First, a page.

When it comes to daily fleet operations, vehicle inspections are a vital (and often required) piece of the puzzle.
Between performing multiple types of vehicle inspections (pre-trip, post-trip, etc.) and acting on maintenance issues, inspection processes can take up a major portion of a driver and fleet manager’s time.
Check out three ways to cut down on time spent completing vehicle inspection reports while maintaining or even improving the report quality.
1. Systematize the inspection process
Train drivers to complete vehicle inspections the same way, every time. The inspection process will become habitual. Drivers will develop the same routine when conducting pre-trip and post-trip inspections, establishing consistency and repeatability. Implementing an inspection routine increases efficiency while ensuring drivers are focusing on aspects of the vehicle inspection that the fleet finds significant. Click to Tweet
When creating a system for inspection processes, develop a procedure manual and training program. Study the process of drivers in the fleet who currently perform consistent, effective inspections. Model the manual and training program after their routine and techniques. Items to include in the manual include tasks, frequency, personnel performing the tasks and necessary materials used.
In order to assess the effectiveness of the new inspection processes, analyze the overall cost of the program, the cost of vehicle repairs compared to costs before the program was implemented as well as the time vehicles are in the shop compared to the time before the new program.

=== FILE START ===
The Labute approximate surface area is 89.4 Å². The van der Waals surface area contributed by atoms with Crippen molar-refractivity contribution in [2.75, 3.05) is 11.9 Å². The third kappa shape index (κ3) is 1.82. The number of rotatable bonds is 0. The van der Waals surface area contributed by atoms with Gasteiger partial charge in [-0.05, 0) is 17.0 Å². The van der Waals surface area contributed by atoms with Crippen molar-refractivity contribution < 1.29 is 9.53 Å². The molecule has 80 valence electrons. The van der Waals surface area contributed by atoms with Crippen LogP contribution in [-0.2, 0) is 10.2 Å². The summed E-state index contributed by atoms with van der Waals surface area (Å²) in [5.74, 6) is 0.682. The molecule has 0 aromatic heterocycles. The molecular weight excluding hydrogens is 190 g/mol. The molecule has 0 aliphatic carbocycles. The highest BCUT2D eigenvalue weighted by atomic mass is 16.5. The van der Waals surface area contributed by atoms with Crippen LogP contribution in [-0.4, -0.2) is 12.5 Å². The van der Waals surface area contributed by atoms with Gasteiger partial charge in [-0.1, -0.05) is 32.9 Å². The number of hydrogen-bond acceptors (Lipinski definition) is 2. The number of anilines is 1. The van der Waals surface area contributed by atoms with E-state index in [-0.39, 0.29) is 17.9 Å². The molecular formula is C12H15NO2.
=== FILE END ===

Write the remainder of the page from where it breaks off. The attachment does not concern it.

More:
2. Don’t cut corners
Train and equip drivers to conduct proper, thorough vehicle inspections. More thorough inspections allow drivers to discover vehicle issues earlier. This ensures that vehicles spend more time on the road rather than returning to the shop (and saves money on reactive repairs).
Provide specific instructions for each item on vehicle inspection forms and checklists. This eliminates error or misinterpretation of an item.
For example: Since “Check brakes” could have various requirements depending on vehicle type, include specifications explaining what the driver should do for that specific vehicle. Providing detailed instructions on the form ensures the driver can use it for reference during the inspection process. This also ties back to systematizing the process and helps ensure consistency.
3. Go paperless
The speed at which vehicle inspection reports are completed partly relies on how quickly the driver can assess and write. When a maintenance issue pops up, more time is added as the driver writes a (hopefully thorough) description of the failure.
Use electronic forms to allow drivers to simply click through the inspection checklist. Once complete, the form is immediately sent to relevant parties, removing the lag time present when the driver must transfer a completed paper inspection report to the fleet manager.
If there is a vehicle issue, the driver no longer needs to spend time writing a description or drawing a picture. Instead, the driver can quickly snap a photo on a mobile device and move on. When using digital forms, inspection data is automatically stored, eliminating the need for manual data input.
Learn even more about going paperless! Check out Vehicle Inspections: 4 Benefits of Going Paperless
Sources: Fleet Management, 11th Edition by John Dolce ;
Repeat, Repeat, Repeat, Fleet Owner by Jane Clark